Donald Pleasance is a joy to watch in this film. The way he talks about Michael speaks volumes about the silent character, how soulless and evil he is. Which is quite helpful since, as Michael himself never speaks, we have no way of knowing anything about him other than what Dr. Loomis tells us. I think what got to me the most though, was how calm Dr. Loomis was about it all, like he expected all of this would happen sooner or later. Then again, there was a pretty blatant hint about “unescapable fate” early in the film….

I identify so strongly with Laurie Strode it scared me to death. Like Laurie, I was the goody-two-shoes who focused on her studies, babysat, and wasn’t really interested in boys. I could easily see myself in her place and it was scaaaaary (particularly when Laurie was hiding in the closet). Even though I knew Laurie would come out of this alive (I always read plot summaries for films that I know will scare me so I know where most of the jump scares are), the film does such a good job of making it scary that I was freaked out the whole time.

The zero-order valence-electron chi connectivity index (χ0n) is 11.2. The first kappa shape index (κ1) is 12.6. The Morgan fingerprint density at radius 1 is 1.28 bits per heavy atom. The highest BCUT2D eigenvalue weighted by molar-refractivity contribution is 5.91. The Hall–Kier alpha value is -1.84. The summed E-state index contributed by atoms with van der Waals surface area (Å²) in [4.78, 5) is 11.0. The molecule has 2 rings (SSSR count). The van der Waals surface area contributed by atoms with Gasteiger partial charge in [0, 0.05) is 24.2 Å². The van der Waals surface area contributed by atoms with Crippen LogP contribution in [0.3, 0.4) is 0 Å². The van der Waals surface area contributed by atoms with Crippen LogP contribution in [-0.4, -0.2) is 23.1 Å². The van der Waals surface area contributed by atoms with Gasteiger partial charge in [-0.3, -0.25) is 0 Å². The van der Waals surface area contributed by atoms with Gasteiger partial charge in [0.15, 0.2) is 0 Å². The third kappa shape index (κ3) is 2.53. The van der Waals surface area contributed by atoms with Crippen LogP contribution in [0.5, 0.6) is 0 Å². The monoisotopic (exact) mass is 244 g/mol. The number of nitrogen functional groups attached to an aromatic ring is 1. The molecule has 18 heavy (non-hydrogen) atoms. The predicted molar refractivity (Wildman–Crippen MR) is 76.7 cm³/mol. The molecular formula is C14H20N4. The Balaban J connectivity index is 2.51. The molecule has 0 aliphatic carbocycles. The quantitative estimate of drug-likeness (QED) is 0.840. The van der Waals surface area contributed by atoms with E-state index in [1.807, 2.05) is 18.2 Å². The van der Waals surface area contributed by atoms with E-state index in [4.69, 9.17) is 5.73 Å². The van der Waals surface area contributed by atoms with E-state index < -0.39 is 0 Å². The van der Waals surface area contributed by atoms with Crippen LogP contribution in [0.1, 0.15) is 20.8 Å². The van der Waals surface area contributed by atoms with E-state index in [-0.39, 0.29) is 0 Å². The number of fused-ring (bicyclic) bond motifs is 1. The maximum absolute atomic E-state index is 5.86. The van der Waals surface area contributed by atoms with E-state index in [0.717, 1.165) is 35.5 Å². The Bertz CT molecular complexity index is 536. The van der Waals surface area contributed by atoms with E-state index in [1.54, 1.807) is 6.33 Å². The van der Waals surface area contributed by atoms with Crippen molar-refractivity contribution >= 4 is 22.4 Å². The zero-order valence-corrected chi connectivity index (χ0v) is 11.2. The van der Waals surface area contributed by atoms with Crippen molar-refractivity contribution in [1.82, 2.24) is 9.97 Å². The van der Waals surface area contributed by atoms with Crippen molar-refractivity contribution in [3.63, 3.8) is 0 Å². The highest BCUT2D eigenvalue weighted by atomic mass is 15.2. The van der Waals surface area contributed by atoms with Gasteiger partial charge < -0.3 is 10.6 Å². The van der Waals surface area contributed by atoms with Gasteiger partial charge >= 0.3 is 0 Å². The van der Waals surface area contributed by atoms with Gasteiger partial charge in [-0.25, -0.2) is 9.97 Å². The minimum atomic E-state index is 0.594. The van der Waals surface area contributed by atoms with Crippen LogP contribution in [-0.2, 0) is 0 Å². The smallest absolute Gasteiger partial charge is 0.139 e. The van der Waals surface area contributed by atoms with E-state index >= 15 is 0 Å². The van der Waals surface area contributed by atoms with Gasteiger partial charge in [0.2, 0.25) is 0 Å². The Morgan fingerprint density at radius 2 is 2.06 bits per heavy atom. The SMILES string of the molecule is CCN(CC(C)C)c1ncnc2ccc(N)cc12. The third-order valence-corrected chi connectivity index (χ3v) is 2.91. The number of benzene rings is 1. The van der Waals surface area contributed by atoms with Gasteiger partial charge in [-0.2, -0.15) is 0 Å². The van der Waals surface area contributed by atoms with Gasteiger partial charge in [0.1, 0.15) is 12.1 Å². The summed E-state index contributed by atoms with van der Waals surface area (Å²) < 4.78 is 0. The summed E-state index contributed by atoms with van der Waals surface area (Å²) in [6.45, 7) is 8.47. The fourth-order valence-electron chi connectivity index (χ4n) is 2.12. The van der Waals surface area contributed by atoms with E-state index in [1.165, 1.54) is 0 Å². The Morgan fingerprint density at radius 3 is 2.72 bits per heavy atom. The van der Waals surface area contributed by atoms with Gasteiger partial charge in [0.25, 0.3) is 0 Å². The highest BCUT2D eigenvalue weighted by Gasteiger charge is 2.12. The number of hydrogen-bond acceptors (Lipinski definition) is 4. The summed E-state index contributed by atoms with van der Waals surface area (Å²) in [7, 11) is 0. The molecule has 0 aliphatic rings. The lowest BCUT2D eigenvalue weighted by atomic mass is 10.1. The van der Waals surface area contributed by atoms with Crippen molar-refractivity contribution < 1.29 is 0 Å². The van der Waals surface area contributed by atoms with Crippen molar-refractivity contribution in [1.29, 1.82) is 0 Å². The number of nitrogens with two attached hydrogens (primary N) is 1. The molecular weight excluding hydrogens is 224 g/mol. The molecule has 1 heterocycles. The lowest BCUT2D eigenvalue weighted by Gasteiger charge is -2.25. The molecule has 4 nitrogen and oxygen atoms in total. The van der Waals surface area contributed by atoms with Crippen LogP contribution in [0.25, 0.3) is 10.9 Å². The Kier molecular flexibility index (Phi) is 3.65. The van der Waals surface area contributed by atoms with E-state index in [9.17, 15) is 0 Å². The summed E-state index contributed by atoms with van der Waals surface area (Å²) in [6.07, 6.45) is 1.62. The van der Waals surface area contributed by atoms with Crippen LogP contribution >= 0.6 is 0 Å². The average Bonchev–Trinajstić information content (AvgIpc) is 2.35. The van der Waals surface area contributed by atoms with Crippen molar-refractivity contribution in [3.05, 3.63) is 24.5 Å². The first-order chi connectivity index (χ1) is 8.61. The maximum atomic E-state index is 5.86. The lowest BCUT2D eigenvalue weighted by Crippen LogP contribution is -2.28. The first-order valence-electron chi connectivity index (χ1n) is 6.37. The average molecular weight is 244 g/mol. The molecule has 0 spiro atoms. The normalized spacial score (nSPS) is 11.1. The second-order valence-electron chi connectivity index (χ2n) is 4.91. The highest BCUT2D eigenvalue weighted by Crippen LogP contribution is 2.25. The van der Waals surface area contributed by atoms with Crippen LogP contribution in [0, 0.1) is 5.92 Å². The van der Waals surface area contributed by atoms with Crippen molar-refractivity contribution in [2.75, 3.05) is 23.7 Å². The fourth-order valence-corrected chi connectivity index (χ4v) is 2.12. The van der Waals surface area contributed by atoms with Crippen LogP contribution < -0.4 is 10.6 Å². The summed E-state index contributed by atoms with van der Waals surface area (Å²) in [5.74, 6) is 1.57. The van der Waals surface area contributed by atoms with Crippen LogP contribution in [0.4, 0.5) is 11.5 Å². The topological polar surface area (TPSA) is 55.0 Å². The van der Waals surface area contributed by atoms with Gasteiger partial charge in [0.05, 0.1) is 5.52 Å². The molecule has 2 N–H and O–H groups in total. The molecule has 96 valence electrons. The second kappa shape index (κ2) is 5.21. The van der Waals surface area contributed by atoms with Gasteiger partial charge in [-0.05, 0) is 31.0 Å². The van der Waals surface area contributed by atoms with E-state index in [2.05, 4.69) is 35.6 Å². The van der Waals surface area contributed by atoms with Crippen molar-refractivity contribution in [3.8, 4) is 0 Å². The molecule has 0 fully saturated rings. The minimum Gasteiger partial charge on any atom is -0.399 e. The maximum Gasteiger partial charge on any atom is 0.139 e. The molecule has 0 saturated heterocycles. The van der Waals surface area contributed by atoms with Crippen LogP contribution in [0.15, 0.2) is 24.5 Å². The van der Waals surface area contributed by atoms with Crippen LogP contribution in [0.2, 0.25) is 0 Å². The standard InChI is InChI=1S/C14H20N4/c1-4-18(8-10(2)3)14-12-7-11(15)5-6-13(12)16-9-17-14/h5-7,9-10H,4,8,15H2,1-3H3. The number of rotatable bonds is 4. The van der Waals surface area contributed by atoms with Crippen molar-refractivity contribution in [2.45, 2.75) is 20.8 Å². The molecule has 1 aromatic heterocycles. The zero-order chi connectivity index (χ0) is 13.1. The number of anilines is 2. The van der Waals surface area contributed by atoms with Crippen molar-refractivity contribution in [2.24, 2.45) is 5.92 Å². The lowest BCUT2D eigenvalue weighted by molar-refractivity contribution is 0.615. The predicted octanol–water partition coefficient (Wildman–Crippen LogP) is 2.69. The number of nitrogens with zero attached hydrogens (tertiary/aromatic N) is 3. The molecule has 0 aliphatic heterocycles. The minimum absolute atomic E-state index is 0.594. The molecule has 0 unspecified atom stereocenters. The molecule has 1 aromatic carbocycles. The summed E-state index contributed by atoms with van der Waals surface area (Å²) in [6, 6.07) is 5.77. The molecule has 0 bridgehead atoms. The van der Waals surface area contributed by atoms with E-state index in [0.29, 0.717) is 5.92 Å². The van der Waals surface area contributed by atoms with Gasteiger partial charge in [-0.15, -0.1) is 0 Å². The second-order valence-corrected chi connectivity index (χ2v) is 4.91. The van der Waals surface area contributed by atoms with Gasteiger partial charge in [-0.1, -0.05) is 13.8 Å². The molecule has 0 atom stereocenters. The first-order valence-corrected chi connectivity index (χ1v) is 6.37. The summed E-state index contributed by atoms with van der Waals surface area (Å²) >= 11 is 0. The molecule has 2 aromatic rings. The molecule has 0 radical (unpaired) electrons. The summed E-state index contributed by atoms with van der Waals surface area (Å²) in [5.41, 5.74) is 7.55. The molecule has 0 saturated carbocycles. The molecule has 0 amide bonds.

Honestly, I have no idea how I’m going to sleep soundly tonight. I haven’t been this scared in I don’t know how long. Halloween was just as scary as I always thought it would be, but it wasn’t quite for the reasons I thought. The terror comes from the tension and anticipation of what Michael will do, less on what he actually does (although that’s just as scary too).

Am I glad I watched Halloween? Ultimately, yes, yes I am. I got through it, and even though I was really scared I didn’t turn it off. Will I be watching the movie again anytime soon? Ehh…..I wouldn’t hold my breath on that (it’ll probably be a yearly thing….maybe). I am really proud of myself though, for finally watching what everyone told me was an iconic horror film (and they were right!)

Let me know what you think about Halloween in the comments below and have a great day!

See also:

Film Reviews